Please use this identifier to cite or link to this item: http://hdl.handle.net/2440/53539
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Type: Journal article
Title: Minocycline suppresses morphine-induced respiratory depression, suppresses morphine-induced reward, and enhances systemic morphine-induced analgesia
Author: Hutchinson, M.
Northcutt, A.
Chao, L.
Kearney, J.
Zhang, Y.
Berkelhammer, D.
Loram, L.
Rozeske, R.
Bland, S.
Gleeson, T.
Watkins, L.
Maier, S.
Citation: Brain Behavior and Immunity, 2008; 22(8):1248-1256
Publisher: Academic Press Inc
Issue Date: 2008
ISSN: 0889-1591
1090-2139
Statement of
Responsibility: 
Mark R. Hutchinson, Alexis L. Northcutt, Lindsey W. Chao, Jeffrey J. Kearney, Yingning Zhang, Debra L. Berkelhammer, Lisa C. Loram, Robert R. Rozeske, Sondra T. Bland, Steven F. Maier, Todd T. Gleeson and Linda R. Watkins
Abstract: Recent data suggest that opioids can activate immune-like cells of the central nervous system (glia). This opioid-induced glial activation is associated with decreased analgesia, owing to the release of proinflammatory mediators. Here, we examine in rats whether the putative microglial inhibitor, minocycline, may affect morphine-induced respiratory depression and/or morphine-induced reward (conditioned place preference). Systemic co-administration of minocycline significantly attenuated morphine-induced reductions in tidal volume, minute volume, inspiratory force, and expiratory force, but did not affect morphine-induced reductions in respiratory rate. Minocycline attenuation of respiratory depression was also paralleled with significant attenuation by minocycline of morphine-induced reductions in blood oxygen saturation. Minocycline also attenuated morphine conditioned place preference. Minocycline did not simply reduce all actions of morphine, as morphine analgesia was significantly potentiated by minocycline co-administration. Lastly, morphine dose-dependently increased cyclooxygenase-1 gene expression in a rat microglial cell line, an effect that was dose-dependently blocked by minocycline. Together, these data support that morphine can directly activate microglia in a minocycline-suppressible manner and suggest a pivotal role for minocycline-sensitive processes in the mechanisms of morphine-induced respiration depression, reward, and pain modulation.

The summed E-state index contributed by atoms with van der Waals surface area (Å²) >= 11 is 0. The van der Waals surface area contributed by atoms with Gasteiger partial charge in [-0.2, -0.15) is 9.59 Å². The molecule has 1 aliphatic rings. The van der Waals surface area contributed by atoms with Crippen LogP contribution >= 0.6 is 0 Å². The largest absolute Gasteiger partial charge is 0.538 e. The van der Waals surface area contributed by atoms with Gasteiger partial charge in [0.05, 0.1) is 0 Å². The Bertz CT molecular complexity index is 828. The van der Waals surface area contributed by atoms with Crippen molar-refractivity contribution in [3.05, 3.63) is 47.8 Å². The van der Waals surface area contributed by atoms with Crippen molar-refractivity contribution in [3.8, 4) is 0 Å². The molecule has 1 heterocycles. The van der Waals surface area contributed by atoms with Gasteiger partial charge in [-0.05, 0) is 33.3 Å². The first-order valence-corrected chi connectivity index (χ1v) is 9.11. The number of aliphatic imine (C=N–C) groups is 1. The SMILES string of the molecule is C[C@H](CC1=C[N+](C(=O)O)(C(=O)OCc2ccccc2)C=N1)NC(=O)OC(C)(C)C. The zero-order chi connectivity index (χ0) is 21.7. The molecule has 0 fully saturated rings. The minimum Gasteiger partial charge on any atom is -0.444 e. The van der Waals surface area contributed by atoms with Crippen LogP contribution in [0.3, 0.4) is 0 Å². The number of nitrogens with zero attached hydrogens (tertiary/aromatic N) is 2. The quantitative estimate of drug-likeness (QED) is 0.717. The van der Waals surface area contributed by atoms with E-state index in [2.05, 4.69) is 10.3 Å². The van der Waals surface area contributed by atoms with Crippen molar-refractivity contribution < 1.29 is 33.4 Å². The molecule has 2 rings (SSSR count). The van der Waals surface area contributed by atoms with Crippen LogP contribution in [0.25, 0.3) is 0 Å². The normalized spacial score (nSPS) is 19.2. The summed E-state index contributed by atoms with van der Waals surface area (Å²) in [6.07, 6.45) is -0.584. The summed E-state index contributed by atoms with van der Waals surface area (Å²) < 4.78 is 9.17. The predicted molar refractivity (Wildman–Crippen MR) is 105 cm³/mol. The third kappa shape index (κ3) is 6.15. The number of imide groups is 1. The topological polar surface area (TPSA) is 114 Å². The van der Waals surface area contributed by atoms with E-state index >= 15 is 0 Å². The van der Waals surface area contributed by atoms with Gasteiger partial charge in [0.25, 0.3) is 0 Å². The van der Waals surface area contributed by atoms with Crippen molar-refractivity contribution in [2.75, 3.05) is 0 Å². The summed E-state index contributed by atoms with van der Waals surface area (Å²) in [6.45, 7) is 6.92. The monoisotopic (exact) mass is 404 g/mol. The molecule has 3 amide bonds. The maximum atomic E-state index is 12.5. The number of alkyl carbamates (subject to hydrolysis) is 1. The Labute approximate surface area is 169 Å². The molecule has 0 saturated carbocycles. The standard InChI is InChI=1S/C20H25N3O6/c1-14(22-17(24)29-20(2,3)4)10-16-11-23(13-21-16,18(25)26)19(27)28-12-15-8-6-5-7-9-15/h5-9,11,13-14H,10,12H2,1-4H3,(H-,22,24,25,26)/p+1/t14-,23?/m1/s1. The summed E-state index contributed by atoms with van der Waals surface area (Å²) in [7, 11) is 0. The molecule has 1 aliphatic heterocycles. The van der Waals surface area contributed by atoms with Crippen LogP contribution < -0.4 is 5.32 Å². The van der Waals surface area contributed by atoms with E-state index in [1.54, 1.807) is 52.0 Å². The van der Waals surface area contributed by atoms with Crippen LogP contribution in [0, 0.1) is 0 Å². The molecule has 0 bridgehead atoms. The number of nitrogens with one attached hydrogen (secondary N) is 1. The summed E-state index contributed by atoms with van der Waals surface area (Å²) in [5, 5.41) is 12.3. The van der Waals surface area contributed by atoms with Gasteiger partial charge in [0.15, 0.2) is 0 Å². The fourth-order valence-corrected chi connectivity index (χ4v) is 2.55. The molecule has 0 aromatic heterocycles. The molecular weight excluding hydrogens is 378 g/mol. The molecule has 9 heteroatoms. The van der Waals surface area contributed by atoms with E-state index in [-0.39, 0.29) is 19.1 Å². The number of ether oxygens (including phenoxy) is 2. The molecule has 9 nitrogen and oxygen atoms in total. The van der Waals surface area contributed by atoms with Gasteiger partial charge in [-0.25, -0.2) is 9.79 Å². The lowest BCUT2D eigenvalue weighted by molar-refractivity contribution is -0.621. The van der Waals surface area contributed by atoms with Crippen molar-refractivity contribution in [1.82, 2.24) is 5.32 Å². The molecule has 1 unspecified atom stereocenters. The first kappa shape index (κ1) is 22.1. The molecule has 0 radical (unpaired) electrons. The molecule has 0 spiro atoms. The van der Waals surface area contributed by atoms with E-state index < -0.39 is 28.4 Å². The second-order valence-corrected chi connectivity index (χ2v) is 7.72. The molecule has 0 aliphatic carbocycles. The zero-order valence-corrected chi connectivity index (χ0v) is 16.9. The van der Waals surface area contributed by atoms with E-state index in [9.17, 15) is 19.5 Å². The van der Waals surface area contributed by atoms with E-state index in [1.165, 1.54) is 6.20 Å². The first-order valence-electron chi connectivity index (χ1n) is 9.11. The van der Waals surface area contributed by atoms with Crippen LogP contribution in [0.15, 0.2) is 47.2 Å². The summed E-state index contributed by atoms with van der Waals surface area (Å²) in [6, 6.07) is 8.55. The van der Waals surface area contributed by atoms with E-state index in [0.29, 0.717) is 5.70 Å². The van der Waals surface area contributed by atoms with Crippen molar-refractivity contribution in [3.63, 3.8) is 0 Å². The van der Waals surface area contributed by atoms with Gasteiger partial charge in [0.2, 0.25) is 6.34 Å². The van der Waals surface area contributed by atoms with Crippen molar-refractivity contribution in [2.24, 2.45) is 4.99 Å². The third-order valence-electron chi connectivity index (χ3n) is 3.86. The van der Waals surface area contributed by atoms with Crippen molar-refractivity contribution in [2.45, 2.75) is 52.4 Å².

Keywords: Microglia; Cells, Cultured; Cell Line; Animals; Rats; Rats, Sprague-Dawley; Respiratory Insufficiency; Pain; Morphine; Minocycline; RNA, Messenger; Narcotics; Pain Measurement; Analgesia; Analysis of Variance; Reverse Transcriptase Polymerase Chain Reaction; Spatial Behavior; Conditioning, Operant; Reward; Dose-Response Relationship, Drug; Drug Interactions; Male; Cyclooxygenase 1
Description: Copyright © 2008 Elsevier Inc. All rights reserved.
RMID: 0020083378
DOI: 10.1016/j.bbi.2008.07.008
Description (link): http://www.elsevier.com/wps/find/journaldescription.cws_home/622800/description#description
Appears in Collections:Pharmacology publications

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